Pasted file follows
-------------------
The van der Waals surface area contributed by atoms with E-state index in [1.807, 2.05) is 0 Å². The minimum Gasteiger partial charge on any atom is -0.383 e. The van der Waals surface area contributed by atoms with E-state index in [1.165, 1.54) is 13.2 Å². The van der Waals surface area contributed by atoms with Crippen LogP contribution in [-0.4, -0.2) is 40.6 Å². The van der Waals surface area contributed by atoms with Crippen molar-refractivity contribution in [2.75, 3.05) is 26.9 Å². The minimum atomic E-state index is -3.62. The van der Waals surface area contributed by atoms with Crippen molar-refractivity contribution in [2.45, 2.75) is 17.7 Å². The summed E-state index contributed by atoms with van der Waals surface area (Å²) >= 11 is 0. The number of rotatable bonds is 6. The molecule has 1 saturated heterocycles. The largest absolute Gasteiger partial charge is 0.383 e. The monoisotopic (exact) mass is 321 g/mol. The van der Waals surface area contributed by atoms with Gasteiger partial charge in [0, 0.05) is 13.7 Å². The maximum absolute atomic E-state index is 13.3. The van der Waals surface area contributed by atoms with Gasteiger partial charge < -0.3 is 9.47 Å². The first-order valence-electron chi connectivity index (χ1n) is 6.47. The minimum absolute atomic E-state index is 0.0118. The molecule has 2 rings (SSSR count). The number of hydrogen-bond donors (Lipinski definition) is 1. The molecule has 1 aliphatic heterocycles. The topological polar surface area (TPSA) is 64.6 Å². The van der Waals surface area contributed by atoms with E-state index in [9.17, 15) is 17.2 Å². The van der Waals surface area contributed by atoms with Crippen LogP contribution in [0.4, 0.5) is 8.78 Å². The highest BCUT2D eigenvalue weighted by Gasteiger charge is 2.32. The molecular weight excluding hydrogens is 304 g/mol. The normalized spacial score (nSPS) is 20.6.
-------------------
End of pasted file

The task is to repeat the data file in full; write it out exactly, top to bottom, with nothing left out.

The van der Waals surface area contributed by atoms with E-state index in [1.807, 2.05) is 0 Å². The minimum Gasteiger partial charge on any atom is -0.383 e. The van der Waals surface area contributed by atoms with E-state index in [1.165, 1.54) is 13.2 Å². The van der Waals surface area contributed by atoms with Crippen LogP contribution in [-0.4, -0.2) is 40.6 Å². The van der Waals surface area contributed by atoms with Crippen molar-refractivity contribution in [2.75, 3.05) is 26.9 Å². The minimum atomic E-state index is -3.62. The van der Waals surface area contributed by atoms with Crippen molar-refractivity contribution in [2.45, 2.75) is 17.7 Å². The summed E-state index contributed by atoms with van der Waals surface area (Å²) >= 11 is 0. The number of rotatable bonds is 6. The molecule has 1 saturated heterocycles. The largest absolute Gasteiger partial charge is 0.383 e. The monoisotopic (exact) mass is 321 g/mol. The van der Waals surface area contributed by atoms with Gasteiger partial charge in [0, 0.05) is 13.7 Å². The maximum absolute atomic E-state index is 13.3. The van der Waals surface area contributed by atoms with Gasteiger partial charge < -0.3 is 9.47 Å². The first-order valence-electron chi connectivity index (χ1n) is 6.47. The minimum absolute atomic E-state index is 0.0118. The molecule has 2 rings (SSSR count). The number of hydrogen-bond donors (Lipinski definition) is 1. The molecule has 1 aliphatic heterocycles. The topological polar surface area (TPSA) is 64.6 Å². The van der Waals surface area contributed by atoms with E-state index in [9.17, 15) is 17.2 Å². The van der Waals surface area contributed by atoms with Crippen LogP contribution in [0.4, 0.5) is 8.78 Å². The highest BCUT2D eigenvalue weighted by Gasteiger charge is 2.32. The molecular weight excluding hydrogens is 304 g/mol. The normalized spacial score (nSPS) is 20.6.